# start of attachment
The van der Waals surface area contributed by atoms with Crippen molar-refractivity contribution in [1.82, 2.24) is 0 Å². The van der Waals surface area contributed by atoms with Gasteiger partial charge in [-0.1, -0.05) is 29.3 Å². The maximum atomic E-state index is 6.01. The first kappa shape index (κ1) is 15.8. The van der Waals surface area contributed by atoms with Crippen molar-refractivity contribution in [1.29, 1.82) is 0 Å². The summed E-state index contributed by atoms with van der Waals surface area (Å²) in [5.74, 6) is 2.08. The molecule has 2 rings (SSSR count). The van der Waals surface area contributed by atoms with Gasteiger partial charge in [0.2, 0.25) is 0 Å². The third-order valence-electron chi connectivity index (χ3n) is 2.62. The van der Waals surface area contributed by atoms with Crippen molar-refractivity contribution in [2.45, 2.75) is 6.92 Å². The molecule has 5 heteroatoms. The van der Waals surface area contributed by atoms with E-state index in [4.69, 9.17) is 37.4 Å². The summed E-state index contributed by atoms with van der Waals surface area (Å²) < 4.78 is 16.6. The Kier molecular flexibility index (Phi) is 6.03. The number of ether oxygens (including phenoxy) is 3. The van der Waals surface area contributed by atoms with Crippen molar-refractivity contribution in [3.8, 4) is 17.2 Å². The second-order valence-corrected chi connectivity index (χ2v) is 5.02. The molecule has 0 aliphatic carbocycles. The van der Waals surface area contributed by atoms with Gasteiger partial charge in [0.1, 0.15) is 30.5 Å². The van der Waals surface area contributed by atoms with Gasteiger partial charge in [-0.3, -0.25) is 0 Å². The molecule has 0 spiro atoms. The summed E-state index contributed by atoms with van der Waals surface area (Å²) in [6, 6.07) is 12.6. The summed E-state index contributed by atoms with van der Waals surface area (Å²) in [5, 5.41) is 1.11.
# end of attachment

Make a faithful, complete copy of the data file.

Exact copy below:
The van der Waals surface area contributed by atoms with Crippen molar-refractivity contribution in [1.82, 2.24) is 0 Å². The van der Waals surface area contributed by atoms with Gasteiger partial charge in [-0.1, -0.05) is 29.3 Å². The maximum atomic E-state index is 6.01. The first kappa shape index (κ1) is 15.8. The van der Waals surface area contributed by atoms with Crippen molar-refractivity contribution in [1.29, 1.82) is 0 Å². The summed E-state index contributed by atoms with van der Waals surface area (Å²) in [5.74, 6) is 2.08. The molecule has 2 rings (SSSR count). The van der Waals surface area contributed by atoms with Gasteiger partial charge in [0.2, 0.25) is 0 Å². The third-order valence-electron chi connectivity index (χ3n) is 2.62. The van der Waals surface area contributed by atoms with Crippen molar-refractivity contribution in [2.45, 2.75) is 6.92 Å². The molecule has 5 heteroatoms. The van der Waals surface area contributed by atoms with E-state index in [4.69, 9.17) is 37.4 Å². The summed E-state index contributed by atoms with van der Waals surface area (Å²) < 4.78 is 16.6. The Kier molecular flexibility index (Phi) is 6.03. The number of ether oxygens (including phenoxy) is 3. The van der Waals surface area contributed by atoms with Crippen molar-refractivity contribution in [3.8, 4) is 17.2 Å². The second-order valence-corrected chi connectivity index (χ2v) is 5.02. The molecule has 0 aliphatic carbocycles. The van der Waals surface area contributed by atoms with Gasteiger partial charge in [0.1, 0.15) is 30.5 Å². The van der Waals surface area contributed by atoms with Gasteiger partial charge in [-0.3, -0.25) is 0 Å². The molecule has 0 spiro atoms. The summed E-state index contributed by atoms with van der Waals surface area (Å²) in [6, 6.07) is 12.6. The summed E-state index contributed by atoms with van der Waals surface area (Å²) in [5, 5.41) is 1.11.